The blogging realm is full of ‘gurus’: some are real experts, others are simply overrated, and then, there is the third kind – the downright wannabes!
While the real ones are those who are sought-after for tips around blogging, the other two categories belong to the self-claimed experts who would dole out their tips and advice unsolicited. Ironically, there isn’t a dearth of people who follow them and their sermon, simply because these sham experts are everywhere.
Now, when it comes to bloggers looking to make a serious mark on the Internet and gaining more and more visitors for their website, they do bank on certain proven methodologies and approaches that they read about on the Internet and try to implement the same on their blogs.
However, Internet is filled with so much fluff and pulp that nitpicking the authentic ways that have more likelihood of working and steering clear of the misguided advice becomes a task too tricky. Unless you yourself have a lot of experience how blogging and digital marketing works, there is every chance that you just might fall for the trap (an unintentional one, but a trap nevertheless).
Here are 5 Blogging advice that you must ignore:
Advice 1: The Internet Folks Don’t Like Long Posts
The mythical overlay of the opinion, “people do not read content-rich articles on web” is enormous and not good. Out of 10, 7 ‘experts’ might advocate writing “short and sweet” posts. The truth however is somewhere between ‘not really’ and ‘absolutely not’.
If you look around and look into the websites like Problogger, which more often than not has posts that go up to even 1500 words, or the sites like Leisure Martini that keep it somewhere between 500-1000, there is an inherent realization that when quality of the content is rich, it works for you anyways. But there have been surveys that have proved that longer posts are shared more than their shorter counterparts.
But the most significant and convincing reason for publishing longer posts is the fact that Google indexes such websites with a greater degree of surety and volume. There is a scope of using the relevant keywords with a greater count too, pushing your SEO intentions further towards glory.
Advice 2 – Write on As Many Niches as You Can to Draw Assorted Audience
Being a bit of everything is a dangerous thing to do. When you aren’t focusing your blog on a particular niche and instead letting it restlessly roam around different themes and topics, you aren’t building a loyal follower base. For example, a blog centered on movies has no business talking about the current affairs.
Deciding on a niche to write on has to be made clear at the time you are choosing a domain name for your brand. And once you set your website up, it is recommended you stay true to the name and the idea that drove you to start the blog in the first place.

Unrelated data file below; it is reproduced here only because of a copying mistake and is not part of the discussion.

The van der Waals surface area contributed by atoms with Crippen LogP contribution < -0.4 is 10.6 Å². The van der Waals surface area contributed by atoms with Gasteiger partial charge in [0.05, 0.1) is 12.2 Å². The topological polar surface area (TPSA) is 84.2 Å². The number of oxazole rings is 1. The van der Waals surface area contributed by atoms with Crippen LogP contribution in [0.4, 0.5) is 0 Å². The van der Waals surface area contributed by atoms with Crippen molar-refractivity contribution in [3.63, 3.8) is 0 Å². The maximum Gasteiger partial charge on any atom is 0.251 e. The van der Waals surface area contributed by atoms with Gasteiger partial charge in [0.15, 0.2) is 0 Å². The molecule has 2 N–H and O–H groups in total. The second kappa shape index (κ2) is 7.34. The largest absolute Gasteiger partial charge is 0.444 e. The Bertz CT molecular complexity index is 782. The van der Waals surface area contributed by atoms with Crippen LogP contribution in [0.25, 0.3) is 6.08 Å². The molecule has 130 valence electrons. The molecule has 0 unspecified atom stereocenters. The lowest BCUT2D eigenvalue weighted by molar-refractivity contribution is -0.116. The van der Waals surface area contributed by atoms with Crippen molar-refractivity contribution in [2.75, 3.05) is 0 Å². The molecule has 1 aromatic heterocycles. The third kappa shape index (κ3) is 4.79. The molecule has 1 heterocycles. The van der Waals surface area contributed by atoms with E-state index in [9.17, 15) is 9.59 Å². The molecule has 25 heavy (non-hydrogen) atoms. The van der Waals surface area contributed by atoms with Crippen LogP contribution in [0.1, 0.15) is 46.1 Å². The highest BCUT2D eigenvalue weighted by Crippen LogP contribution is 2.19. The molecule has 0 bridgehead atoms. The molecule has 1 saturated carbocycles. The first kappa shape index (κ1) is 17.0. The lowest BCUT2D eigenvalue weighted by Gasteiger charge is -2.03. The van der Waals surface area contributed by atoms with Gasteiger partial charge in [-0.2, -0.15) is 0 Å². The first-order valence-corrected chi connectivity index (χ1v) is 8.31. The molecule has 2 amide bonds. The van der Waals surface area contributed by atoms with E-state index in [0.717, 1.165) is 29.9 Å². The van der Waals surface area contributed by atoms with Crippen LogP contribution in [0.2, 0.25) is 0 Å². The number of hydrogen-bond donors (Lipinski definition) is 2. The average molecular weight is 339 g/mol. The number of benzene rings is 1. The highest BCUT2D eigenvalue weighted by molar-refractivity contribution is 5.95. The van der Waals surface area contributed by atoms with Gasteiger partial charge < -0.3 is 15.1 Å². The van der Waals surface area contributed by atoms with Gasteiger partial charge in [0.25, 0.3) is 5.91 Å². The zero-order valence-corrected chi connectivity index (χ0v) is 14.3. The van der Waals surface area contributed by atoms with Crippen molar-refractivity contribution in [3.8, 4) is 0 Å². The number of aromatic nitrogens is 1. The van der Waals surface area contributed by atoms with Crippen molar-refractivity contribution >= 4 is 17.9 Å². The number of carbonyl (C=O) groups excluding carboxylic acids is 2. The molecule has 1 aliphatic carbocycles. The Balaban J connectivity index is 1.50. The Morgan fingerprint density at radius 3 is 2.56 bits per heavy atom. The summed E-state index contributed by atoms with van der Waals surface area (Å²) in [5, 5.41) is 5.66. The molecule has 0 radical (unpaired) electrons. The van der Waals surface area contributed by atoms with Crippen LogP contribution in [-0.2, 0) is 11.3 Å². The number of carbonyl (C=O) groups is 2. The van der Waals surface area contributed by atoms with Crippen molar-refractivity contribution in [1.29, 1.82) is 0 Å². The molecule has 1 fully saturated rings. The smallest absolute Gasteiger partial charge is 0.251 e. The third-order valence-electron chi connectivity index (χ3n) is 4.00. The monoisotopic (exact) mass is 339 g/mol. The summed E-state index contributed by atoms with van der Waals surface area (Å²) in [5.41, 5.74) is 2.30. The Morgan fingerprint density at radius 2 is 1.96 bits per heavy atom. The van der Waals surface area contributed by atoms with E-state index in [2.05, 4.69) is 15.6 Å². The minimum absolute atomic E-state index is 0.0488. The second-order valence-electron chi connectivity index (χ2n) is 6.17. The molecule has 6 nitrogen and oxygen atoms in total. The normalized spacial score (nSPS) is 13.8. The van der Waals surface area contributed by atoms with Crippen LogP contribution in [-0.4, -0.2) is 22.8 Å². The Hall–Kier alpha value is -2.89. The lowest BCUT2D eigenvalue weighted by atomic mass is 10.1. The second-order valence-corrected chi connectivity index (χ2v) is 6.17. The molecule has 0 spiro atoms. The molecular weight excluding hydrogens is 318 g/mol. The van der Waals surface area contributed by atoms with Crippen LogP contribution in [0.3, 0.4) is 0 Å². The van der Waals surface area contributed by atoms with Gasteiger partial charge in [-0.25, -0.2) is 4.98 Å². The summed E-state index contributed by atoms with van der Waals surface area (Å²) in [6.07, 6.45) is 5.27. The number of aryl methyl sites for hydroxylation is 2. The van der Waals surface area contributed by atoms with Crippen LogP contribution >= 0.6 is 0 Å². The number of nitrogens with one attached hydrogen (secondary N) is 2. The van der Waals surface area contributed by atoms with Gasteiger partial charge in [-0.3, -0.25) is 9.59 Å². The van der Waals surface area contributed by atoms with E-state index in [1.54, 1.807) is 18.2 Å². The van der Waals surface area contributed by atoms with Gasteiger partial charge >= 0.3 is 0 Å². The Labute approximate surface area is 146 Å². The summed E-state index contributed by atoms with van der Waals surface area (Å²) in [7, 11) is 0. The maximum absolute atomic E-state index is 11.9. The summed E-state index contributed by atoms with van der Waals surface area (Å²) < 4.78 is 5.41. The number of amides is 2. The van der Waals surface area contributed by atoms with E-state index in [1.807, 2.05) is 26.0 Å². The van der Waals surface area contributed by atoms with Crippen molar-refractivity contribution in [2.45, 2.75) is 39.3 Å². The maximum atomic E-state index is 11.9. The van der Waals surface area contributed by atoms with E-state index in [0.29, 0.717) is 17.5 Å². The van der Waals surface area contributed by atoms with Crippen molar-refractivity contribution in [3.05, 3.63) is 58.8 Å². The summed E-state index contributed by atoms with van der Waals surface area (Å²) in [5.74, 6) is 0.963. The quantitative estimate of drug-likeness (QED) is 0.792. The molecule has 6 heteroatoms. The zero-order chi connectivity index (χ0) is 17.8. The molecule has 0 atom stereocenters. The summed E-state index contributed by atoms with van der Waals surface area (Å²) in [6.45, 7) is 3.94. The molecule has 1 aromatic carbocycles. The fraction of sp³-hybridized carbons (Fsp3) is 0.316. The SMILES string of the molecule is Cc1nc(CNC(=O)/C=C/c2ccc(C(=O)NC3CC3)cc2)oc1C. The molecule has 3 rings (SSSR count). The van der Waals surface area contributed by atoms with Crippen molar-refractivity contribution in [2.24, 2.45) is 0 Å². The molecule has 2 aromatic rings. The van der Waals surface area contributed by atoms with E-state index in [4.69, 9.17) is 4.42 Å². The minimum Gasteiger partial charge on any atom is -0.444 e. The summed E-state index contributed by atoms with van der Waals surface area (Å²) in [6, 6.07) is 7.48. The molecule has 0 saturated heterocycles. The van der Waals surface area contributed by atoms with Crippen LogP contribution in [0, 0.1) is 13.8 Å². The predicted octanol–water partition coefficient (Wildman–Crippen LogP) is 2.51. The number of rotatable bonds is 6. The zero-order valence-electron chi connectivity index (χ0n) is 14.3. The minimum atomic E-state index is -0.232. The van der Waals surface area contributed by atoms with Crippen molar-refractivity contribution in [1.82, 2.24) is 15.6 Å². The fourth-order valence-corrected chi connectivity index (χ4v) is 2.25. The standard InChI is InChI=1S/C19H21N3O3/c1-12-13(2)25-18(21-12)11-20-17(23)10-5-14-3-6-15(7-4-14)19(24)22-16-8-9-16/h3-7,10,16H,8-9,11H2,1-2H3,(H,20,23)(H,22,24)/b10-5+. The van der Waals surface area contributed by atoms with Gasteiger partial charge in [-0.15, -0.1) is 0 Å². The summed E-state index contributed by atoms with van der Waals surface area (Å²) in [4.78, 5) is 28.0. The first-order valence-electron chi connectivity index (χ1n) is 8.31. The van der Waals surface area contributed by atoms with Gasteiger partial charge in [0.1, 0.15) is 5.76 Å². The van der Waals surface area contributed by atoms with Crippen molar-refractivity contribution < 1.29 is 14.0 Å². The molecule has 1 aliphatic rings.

Advice 3: All The Headline Advice
When it comes to choosing the headlines of your post, different tips are doled out by an assortment of adviser. One of the most common advice rolled out is “Write Crisp Headlines ONLY”. Crisp headlines do look and sound great, but longer headlines sometimes manage to grab more eyeballs. At the same time, writers try to achieve many things and in the process, end up making their headlines look cluttered and unnecessary long.
So, it totally depends how cleverly you are stringing up the words to make them interesting enough for the reader.
Advice 4 – Keep Content Rich with Keywords
It sure is a good SEO practice to have keyword(s) in the title and in the body of the post, but when you feel that forcing keyword in the content is making you compromise with the beauty of your writing, let go of the temptation. SEO and personalized content can live in harmony, but it takes time to bring that harmony into practice.
Advice 5 – Your Target Audience Isn’t On Social Media, So You Don’t Need To Be There
Social media is an indispensable part of blogging, no matter what niche you are targeting. So even if you don’t believe you have got many potential buyers with very much active Facebook accounts, that’s not a reason for NOT being on this platform.
A real estate brand, for example, might realize that an overwhelmingly large chunk of its Facebook fans is within the age bracket of 18-24, which implies it’s not really attracting people who are the ones investing homes. However, before they jump the gun and scrap the page, they must acknowledge that it is still getting people to talk about the brand. When you are becoming an entity around which the discussions are spun on the Internet, you are already gaining some ground, which can then elevate you to set higher goals.
The misguided advice floating around the web have surely to be guarded against. If you aren’t comfortable banking on your instincts.